April 26 2013 at 12:34 PM Report abuse rate up rate down Reply

What do these people think they are going to accomplish when there are thousands of unemployed who would be happy to replace them? Maybe the level of intelligence that makes them think that a burger joint can't run without them, is why they are only worth minimum wage. Want a living wage, get a living education.

April 26 2013 at 11:37 AM Report abuse rate up rate down Reply

Fire them all. What a bunch of whining little turds. You are fast food workers you are not chefs. Hell you probably arent even educated. If you dont like the pay quit and start your own business see how that works out for you. You bunch of whiny losers.

April 26 2013 at 7:39 AM Report abuse +1 rate up rate down Reply

fifteen dollars. if they have to pay that wage. those people will be out of a job. people will only pay a reasonable amount of money for a product.. the would have to double there prices

April 25 2013 at 7:37 PM Report abuse +2 rate up rate down Reply

$15 min to work in a store? seriously? My mom was a home health aide for over 10 years and had to pay for a license at $40 a year just so she could work and spent a lot of money on the schooling as well and only gets paid $10.50 hr or $11 if she's really lucky. Some places only pay $9 for her service even though she was educated and everything. She gets hit by the old people if they can't control their arms and have to clean up their diapers and give them bathes and so on. All the people in this march would be trying to sue the old lady that hit them in the face even if they knew she can't control it.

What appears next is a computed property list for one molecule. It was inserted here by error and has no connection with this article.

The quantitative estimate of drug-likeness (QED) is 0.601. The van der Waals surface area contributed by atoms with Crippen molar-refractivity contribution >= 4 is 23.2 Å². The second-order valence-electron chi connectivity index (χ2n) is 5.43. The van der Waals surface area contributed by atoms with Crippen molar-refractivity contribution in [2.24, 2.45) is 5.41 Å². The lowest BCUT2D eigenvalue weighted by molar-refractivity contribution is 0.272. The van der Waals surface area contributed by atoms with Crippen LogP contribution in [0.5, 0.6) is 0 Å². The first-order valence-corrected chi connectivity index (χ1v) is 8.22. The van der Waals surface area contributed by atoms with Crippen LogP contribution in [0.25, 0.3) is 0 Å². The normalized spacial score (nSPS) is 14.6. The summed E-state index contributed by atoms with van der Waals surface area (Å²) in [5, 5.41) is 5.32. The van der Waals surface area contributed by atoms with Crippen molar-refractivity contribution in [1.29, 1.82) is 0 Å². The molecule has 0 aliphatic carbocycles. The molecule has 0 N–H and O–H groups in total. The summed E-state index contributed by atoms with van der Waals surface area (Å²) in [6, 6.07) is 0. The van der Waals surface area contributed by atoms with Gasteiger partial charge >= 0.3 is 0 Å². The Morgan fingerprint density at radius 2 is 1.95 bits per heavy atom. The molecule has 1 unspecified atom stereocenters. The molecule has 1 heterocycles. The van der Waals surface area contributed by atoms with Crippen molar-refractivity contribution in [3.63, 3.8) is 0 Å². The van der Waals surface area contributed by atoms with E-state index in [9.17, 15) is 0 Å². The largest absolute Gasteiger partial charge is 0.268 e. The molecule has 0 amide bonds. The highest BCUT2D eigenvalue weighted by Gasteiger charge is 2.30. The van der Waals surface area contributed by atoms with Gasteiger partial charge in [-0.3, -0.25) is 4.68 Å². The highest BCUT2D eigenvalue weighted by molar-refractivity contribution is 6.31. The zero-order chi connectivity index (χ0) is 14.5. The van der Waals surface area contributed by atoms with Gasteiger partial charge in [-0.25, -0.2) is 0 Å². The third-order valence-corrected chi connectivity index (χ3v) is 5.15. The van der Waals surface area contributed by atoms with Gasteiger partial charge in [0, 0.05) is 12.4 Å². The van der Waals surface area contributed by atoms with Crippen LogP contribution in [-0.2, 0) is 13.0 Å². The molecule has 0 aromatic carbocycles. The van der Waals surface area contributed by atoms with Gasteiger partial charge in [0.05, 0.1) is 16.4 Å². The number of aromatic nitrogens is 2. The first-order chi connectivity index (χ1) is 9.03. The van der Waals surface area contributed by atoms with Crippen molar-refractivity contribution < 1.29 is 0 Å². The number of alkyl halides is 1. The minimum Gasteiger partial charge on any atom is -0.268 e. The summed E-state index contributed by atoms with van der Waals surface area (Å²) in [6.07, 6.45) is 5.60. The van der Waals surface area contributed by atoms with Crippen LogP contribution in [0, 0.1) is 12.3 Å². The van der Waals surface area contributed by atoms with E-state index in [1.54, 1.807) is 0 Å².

April 25 2013 at 6:11 PM Report abuse +2 rate up rate down Reply

Permission to use the bathroom???? What is this, China?

April 25 2013 at 5:28 PM Report abuse -2 rate up rate down Reply
Dr. David Secord

I really like the sign in front, which states "We Are Worth More". This is clearly not the case, as you would be earning more if you were worth it. More likely, you are massively overstating your worth and are delusional. These are 'entry-level' positions and pay what they pay. If you don't think you earn enough, quit and work somewhere else. If that 'somewhere else' doesn't exist, it either means you don't possess the skill-set and/or education to command a larger wage or the economy is so crappy that well-educated and skilled individuals are willing to take the low pay just to have some manner of occupation. I believe we are in the 2nd position (crappy economy). I assume that none of the individuals marching have ever taken an economics course and thought through what price would have to attach to a Big Mac in order to pay everyone twice what they are currently making? Who do you imagine is going to pay $10.00 for that Big Mac (sans fries and drink)? The place will simply go out of business, dummy. Then, you'll be making $0.00/hr. Are these people REALLY this stupid?

April 25 2013 at 4:12 PM Report abuse +3 rate up rate down Reply